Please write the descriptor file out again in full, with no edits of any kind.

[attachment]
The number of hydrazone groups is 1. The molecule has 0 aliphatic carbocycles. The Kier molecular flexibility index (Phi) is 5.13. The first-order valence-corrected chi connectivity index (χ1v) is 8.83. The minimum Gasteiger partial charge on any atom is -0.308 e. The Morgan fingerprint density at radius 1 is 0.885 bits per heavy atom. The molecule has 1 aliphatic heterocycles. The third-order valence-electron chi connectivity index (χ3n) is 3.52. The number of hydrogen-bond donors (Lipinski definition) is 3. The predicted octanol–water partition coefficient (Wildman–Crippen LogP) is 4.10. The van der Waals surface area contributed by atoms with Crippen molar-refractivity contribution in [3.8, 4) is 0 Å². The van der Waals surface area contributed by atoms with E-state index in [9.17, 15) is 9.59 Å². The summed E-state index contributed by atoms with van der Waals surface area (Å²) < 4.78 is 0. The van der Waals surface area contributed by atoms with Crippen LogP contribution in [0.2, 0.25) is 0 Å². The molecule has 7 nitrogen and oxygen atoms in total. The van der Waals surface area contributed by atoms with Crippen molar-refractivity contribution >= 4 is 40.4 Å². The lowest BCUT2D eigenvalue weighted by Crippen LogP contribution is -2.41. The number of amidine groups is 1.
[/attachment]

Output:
The number of hydrazone groups is 1. The molecule has 0 aliphatic carbocycles. The Kier molecular flexibility index (Phi) is 5.13. The first-order valence-corrected chi connectivity index (χ1v) is 8.83. The minimum Gasteiger partial charge on any atom is -0.308 e. The Morgan fingerprint density at radius 1 is 0.885 bits per heavy atom. The molecule has 1 aliphatic heterocycles. The third-order valence-electron chi connectivity index (χ3n) is 3.52. The number of hydrogen-bond donors (Lipinski definition) is 3. The predicted octanol–water partition coefficient (Wildman–Crippen LogP) is 4.10. The van der Waals surface area contributed by atoms with Crippen molar-refractivity contribution in [3.8, 4) is 0 Å². The van der Waals surface area contributed by atoms with E-state index in [9.17, 15) is 9.59 Å². The summed E-state index contributed by atoms with van der Waals surface area (Å²) < 4.78 is 0. The van der Waals surface area contributed by atoms with Crippen LogP contribution in [0.2, 0.25) is 0 Å². The molecule has 7 nitrogen and oxygen atoms in total. The van der Waals surface area contributed by atoms with Crippen molar-refractivity contribution >= 4 is 40.4 Å². The lowest BCUT2D eigenvalue weighted by Crippen LogP contribution is -2.41. The number of amidine groups is 1.